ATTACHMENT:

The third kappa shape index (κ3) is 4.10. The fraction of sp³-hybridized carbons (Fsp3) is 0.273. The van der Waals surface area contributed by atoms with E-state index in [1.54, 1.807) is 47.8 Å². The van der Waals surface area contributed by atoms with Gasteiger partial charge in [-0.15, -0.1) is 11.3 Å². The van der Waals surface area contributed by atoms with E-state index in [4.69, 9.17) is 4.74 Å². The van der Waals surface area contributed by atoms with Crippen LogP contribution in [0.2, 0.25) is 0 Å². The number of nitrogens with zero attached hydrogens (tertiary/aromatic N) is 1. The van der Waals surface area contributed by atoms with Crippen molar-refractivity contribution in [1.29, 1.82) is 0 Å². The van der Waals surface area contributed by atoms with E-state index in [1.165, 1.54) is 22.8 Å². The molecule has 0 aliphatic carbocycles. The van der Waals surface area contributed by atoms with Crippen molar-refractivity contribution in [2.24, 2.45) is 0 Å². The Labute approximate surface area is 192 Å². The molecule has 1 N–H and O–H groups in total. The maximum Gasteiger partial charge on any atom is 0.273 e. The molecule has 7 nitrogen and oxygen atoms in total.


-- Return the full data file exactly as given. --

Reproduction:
The third kappa shape index (κ3) is 4.10. The fraction of sp³-hybridized carbons (Fsp3) is 0.273. The van der Waals surface area contributed by atoms with E-state index in [1.54, 1.807) is 47.8 Å². The van der Waals surface area contributed by atoms with Gasteiger partial charge in [-0.15, -0.1) is 11.3 Å². The van der Waals surface area contributed by atoms with E-state index in [4.69, 9.17) is 4.74 Å². The van der Waals surface area contributed by atoms with Crippen LogP contribution in [0.2, 0.25) is 0 Å². The number of nitrogens with zero attached hydrogens (tertiary/aromatic N) is 1. The van der Waals surface area contributed by atoms with Crippen molar-refractivity contribution in [1.29, 1.82) is 0 Å². The van der Waals surface area contributed by atoms with E-state index in [1.165, 1.54) is 22.8 Å². The molecule has 0 aliphatic carbocycles. The van der Waals surface area contributed by atoms with Crippen molar-refractivity contribution in [2.24, 2.45) is 0 Å². The Labute approximate surface area is 192 Å². The molecule has 1 N–H and O–H groups in total. The maximum Gasteiger partial charge on any atom is 0.273 e. The molecule has 7 nitrogen and oxygen atoms in total.